Thursday, September 22, 2005

A tooth for a tooth

How old am I? Oh, never mind. But if you want to know how old a person is, and they won't tell you, ask for a tooth. According to a report in the September 15 issue of Nature, tooth enamel can indicate a person's age to within a year or so.

Here's why. Several nations tested nuclear bombs in the atmosphere during the period 1955-63. The amount of radioactive carbon-14 in the atmosphere shot up dramatically, peaking with the signing of the Test Ban Treaty in 1963. Since then it has been decreasing exponentially as the atoms decay or are incorporated into plants. and animals that feed on plants. The amount of C-14 in the human body closely parallels that in the atmosphere at any given time. Tooth enamel is formed at specific times in childhood and, unlike other parts of the body, remains stable. Measure the amount of C-14 in tooth enamel and you have a reliable indicator of age.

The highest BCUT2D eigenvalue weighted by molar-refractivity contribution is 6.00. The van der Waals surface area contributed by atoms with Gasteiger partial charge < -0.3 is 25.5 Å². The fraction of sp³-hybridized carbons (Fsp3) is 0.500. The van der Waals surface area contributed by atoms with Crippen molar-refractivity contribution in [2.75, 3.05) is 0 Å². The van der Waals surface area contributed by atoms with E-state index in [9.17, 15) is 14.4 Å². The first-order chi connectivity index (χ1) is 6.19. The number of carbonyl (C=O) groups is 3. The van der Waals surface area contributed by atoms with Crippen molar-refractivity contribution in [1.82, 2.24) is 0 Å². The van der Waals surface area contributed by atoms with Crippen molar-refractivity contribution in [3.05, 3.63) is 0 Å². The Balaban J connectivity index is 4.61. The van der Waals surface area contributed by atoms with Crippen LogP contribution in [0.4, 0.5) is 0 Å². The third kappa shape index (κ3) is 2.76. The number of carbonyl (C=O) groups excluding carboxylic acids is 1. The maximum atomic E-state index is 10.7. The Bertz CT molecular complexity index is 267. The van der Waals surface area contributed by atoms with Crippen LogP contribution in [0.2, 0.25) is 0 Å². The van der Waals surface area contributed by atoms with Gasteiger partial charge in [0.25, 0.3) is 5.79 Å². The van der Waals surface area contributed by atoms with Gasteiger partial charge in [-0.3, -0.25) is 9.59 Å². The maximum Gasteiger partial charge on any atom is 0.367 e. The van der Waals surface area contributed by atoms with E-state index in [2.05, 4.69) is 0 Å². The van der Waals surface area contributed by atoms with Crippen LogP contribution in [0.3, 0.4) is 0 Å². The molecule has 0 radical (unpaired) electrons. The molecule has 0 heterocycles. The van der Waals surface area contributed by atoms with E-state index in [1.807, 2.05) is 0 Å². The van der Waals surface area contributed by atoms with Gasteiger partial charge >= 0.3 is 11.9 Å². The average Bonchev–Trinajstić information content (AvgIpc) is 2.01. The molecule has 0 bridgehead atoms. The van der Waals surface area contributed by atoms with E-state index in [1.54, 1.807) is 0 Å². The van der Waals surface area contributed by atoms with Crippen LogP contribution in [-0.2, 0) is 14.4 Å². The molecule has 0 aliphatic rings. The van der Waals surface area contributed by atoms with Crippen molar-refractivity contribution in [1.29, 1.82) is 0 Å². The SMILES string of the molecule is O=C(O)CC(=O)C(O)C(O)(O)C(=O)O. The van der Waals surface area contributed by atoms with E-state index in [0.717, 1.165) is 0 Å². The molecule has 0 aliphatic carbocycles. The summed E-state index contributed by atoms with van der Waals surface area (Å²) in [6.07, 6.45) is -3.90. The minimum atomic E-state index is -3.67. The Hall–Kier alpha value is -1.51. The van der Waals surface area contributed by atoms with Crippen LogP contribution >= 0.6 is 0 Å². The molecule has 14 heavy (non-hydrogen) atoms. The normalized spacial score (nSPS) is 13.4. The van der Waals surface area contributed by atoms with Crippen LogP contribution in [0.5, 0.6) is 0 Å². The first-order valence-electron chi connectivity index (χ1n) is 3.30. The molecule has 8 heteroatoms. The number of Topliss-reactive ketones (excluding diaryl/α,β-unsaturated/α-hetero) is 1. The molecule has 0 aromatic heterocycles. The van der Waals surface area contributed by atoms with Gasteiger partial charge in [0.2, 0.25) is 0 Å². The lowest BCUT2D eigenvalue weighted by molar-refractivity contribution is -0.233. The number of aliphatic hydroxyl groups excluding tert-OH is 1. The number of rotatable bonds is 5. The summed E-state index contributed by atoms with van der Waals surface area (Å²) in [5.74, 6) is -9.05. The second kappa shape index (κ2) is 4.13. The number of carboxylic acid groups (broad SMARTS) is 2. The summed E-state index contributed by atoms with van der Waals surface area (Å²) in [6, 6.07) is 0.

But I'm safe. Or rather the best you can say is that I was born before 1943, twelve years before the onset of nuclear testing. The final formation of dental enamel is for wisdom teeth at age 12.

As for the rest of you young pups, consider that you are carrying around in your teeth atoms that were produced in nuclear explosion -- maybe somewhere in Nevada or Siberia, half a century ago -- little souvenirs of a dark chapter of human history, reminders of the way even your chompers are part of something bigger and more fragile than yourselves.